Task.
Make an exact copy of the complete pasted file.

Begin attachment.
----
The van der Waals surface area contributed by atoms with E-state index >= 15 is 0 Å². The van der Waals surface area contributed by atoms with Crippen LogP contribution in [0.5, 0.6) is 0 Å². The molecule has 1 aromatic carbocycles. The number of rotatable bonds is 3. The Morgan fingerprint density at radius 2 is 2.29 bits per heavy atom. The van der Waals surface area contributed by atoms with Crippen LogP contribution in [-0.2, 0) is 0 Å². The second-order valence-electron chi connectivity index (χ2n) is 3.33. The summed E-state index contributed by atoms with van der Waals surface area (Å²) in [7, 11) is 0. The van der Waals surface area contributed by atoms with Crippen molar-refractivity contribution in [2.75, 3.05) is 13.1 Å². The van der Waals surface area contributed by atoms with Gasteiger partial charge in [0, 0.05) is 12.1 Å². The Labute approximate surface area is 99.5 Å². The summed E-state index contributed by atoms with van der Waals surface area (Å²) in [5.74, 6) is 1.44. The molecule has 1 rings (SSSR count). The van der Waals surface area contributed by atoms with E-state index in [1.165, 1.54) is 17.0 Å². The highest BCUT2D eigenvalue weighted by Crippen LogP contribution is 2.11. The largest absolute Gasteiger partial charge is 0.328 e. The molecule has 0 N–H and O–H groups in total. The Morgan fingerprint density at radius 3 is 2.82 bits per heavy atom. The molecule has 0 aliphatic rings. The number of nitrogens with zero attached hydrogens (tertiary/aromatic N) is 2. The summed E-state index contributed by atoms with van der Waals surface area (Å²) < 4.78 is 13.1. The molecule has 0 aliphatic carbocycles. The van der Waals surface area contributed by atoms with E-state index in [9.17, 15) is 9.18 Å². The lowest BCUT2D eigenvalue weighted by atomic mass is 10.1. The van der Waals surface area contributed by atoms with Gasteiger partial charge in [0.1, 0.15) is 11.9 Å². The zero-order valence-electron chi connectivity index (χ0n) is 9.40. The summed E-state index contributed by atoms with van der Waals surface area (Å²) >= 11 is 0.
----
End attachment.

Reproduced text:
The van der Waals surface area contributed by atoms with E-state index >= 15 is 0 Å². The van der Waals surface area contributed by atoms with Crippen LogP contribution in [0.5, 0.6) is 0 Å². The molecule has 1 aromatic carbocycles. The number of rotatable bonds is 3. The Morgan fingerprint density at radius 2 is 2.29 bits per heavy atom. The van der Waals surface area contributed by atoms with Crippen LogP contribution in [-0.2, 0) is 0 Å². The second-order valence-electron chi connectivity index (χ2n) is 3.33. The summed E-state index contributed by atoms with van der Waals surface area (Å²) in [7, 11) is 0. The van der Waals surface area contributed by atoms with Crippen molar-refractivity contribution in [2.75, 3.05) is 13.1 Å². The van der Waals surface area contributed by atoms with Gasteiger partial charge in [0, 0.05) is 12.1 Å². The Labute approximate surface area is 99.5 Å². The summed E-state index contributed by atoms with van der Waals surface area (Å²) in [5.74, 6) is 1.44. The molecule has 1 rings (SSSR count). The van der Waals surface area contributed by atoms with E-state index in [1.165, 1.54) is 17.0 Å². The highest BCUT2D eigenvalue weighted by Crippen LogP contribution is 2.11. The largest absolute Gasteiger partial charge is 0.328 e. The molecule has 0 N–H and O–H groups in total. The Morgan fingerprint density at radius 3 is 2.82 bits per heavy atom. The molecule has 0 aliphatic rings. The number of nitrogens with zero attached hydrogens (tertiary/aromatic N) is 2. The summed E-state index contributed by atoms with van der Waals surface area (Å²) < 4.78 is 13.1. The molecule has 0 aliphatic carbocycles. The van der Waals surface area contributed by atoms with E-state index in [9.17, 15) is 9.18 Å². The lowest BCUT2D eigenvalue weighted by atomic mass is 10.1. The van der Waals surface area contributed by atoms with Gasteiger partial charge in [0.1, 0.15) is 11.9 Å². The zero-order valence-electron chi connectivity index (χ0n) is 9.40. The summed E-state index contributed by atoms with van der Waals surface area (Å²) >= 11 is 0.